(This post was updated April 27, 2020 to reflect coronavirus)
This past decade witnessed the inception and rollout of the JOBS Act, which opened the door for ordinary people to become equity investors in the same early stage startups that seem to make rich people richer. Separate from the traditional stock market, equity crowdfunding puts ordinary people in the driver’s seat of their own online investing and wealth building (*even more critical today with the economic devastation precipitated by the pandemic). As the dawn of 2020 approaches, crowdfunding is broadly predicted to continue gaining momentum and offering opportunities for both investors and entrepreneurs (*both are right!). We predict equity crowdfunding will do the following:
Widen the investor pool
Wall Street “might have been the moon” to Troy Prince, the founder of Wall Street Bound and Bronx resident, who grew up only 13 miles away from the glittery financial hub. If only opportunity spread through proximity and osmosis, more kids like Troy would be sitting inside the glossy marble office towers lining the famous street in Manhattan. There are many talented, hungry young people who are desperate for their shot at the ‘so-called’ American Dream. **With the coronavirus devastating small businesses and bailouts directed at big corporations, crowdfunding is one of the only practical routes to generating startup funding and building wealth for the 99%.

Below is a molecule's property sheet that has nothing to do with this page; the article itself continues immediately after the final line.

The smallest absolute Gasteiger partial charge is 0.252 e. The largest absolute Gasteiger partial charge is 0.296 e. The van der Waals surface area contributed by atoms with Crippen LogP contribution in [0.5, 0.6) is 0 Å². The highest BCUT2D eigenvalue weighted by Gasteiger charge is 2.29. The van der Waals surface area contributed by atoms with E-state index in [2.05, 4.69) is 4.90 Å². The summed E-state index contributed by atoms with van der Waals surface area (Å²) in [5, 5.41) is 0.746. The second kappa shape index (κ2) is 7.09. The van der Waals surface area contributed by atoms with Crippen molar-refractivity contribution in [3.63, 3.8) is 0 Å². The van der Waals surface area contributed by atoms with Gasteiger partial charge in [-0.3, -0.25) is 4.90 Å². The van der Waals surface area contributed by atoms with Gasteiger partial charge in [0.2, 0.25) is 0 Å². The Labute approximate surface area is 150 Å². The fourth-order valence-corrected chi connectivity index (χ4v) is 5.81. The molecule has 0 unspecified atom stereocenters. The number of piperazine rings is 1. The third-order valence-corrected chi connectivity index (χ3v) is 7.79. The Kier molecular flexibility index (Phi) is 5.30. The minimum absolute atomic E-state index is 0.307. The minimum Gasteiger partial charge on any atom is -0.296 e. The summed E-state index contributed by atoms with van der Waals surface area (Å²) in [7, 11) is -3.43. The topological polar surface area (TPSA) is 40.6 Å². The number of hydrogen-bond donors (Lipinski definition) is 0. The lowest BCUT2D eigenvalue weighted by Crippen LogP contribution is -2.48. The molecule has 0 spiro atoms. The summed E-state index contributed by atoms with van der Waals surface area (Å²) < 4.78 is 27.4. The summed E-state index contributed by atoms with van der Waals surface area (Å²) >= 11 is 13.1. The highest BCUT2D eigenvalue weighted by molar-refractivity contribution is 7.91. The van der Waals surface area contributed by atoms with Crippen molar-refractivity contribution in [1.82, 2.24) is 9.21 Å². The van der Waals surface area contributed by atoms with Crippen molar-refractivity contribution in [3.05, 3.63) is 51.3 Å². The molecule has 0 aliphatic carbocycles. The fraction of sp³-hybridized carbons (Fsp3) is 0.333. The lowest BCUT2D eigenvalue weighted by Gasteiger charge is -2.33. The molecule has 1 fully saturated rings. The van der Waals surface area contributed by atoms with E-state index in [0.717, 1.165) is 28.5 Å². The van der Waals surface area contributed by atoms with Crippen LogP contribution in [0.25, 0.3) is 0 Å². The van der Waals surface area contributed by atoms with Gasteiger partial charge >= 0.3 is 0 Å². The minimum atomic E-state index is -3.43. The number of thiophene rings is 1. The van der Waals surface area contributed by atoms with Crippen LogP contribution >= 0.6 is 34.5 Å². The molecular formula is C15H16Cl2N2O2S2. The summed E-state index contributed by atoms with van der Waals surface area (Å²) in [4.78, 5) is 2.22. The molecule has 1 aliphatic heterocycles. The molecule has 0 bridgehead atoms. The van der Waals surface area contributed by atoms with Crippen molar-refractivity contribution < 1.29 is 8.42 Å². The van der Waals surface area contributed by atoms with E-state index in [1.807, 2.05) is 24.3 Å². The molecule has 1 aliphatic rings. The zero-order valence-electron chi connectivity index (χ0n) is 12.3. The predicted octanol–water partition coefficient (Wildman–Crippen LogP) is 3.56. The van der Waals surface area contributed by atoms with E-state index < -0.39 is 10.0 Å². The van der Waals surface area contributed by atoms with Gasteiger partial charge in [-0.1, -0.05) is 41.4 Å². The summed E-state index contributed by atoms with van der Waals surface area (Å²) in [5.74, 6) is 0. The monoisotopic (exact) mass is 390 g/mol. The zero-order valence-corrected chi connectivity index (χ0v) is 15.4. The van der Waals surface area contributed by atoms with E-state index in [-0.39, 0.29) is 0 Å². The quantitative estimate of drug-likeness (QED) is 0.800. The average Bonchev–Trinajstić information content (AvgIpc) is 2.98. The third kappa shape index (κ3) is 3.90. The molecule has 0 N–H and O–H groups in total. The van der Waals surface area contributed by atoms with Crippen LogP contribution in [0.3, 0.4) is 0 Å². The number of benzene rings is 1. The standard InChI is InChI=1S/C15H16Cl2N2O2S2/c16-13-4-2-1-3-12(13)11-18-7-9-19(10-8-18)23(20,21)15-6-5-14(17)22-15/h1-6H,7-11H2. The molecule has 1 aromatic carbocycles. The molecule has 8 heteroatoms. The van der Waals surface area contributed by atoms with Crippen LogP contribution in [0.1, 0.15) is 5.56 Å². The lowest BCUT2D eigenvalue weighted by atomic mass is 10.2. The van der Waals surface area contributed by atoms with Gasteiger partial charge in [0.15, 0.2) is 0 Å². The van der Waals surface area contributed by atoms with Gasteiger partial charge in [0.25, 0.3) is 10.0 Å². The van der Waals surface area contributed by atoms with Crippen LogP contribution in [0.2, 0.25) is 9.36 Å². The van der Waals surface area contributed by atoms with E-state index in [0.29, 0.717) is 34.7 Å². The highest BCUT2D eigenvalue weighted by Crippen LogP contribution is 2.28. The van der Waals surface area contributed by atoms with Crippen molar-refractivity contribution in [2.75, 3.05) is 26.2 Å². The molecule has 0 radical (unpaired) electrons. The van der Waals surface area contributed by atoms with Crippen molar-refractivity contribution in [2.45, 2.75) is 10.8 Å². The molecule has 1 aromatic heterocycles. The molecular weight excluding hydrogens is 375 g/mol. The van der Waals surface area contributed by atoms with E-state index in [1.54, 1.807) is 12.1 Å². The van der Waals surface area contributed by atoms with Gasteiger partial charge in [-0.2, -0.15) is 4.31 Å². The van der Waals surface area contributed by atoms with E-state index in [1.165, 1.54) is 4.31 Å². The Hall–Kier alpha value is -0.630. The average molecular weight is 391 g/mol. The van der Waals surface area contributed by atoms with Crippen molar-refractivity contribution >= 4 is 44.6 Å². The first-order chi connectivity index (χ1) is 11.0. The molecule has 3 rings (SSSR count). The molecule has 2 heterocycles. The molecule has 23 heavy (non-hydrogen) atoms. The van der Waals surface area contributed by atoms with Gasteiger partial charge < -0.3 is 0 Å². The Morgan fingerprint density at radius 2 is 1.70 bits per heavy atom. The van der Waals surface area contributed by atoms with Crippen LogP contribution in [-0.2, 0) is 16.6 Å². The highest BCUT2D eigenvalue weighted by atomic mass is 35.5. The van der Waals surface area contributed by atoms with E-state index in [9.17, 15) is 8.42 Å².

Catch the VC industry’s eye 👀
This decade witnessed WeWork’s valuation fall off a cliff (*lol Adam Neumann today), one commercial dropping Peleton’s stock by more than $1B and damaging its upcoming IPO, and Uber’s underwhelming public performance, to only name a few of the greatest hits. As the bodies of these giants fill up the expensive real estate in the VC graveyard, investors will likely begin to look elsewhere (*they since have). When venture capitalists eventually grow tired of wasting money (*coronavirus turned that tap way down), they’ll likely notice the less volatile pastures in the crowdfunding ecosystem. Compared to venture capital return rates, equity crowdfunding’s stability and mass appeal would be the logical next step for affluent professional investors. However, once they realize what everyday people understand about value-based investing, venture capitalists will likely turn their attention and wallets towards crowdfunding. **The SEC is seeking to increase the cap for Reg CF from $1.07M to $5M. This is huge!
The chapter is closing on 2019, and 2020 onward is expected to bring an approximate 15% increase in crowdfunding. This ecosystem is expected to flourish given the lackluster results pouring in from the venture capital community over the past decade, and intensifying this year (*and in this economy VCs can’t afford to waste money anymore). With poor VC performance apparently becoming the regular, a new, more prudent normal is likely to emerge – in the form of your own damn equity portfolio.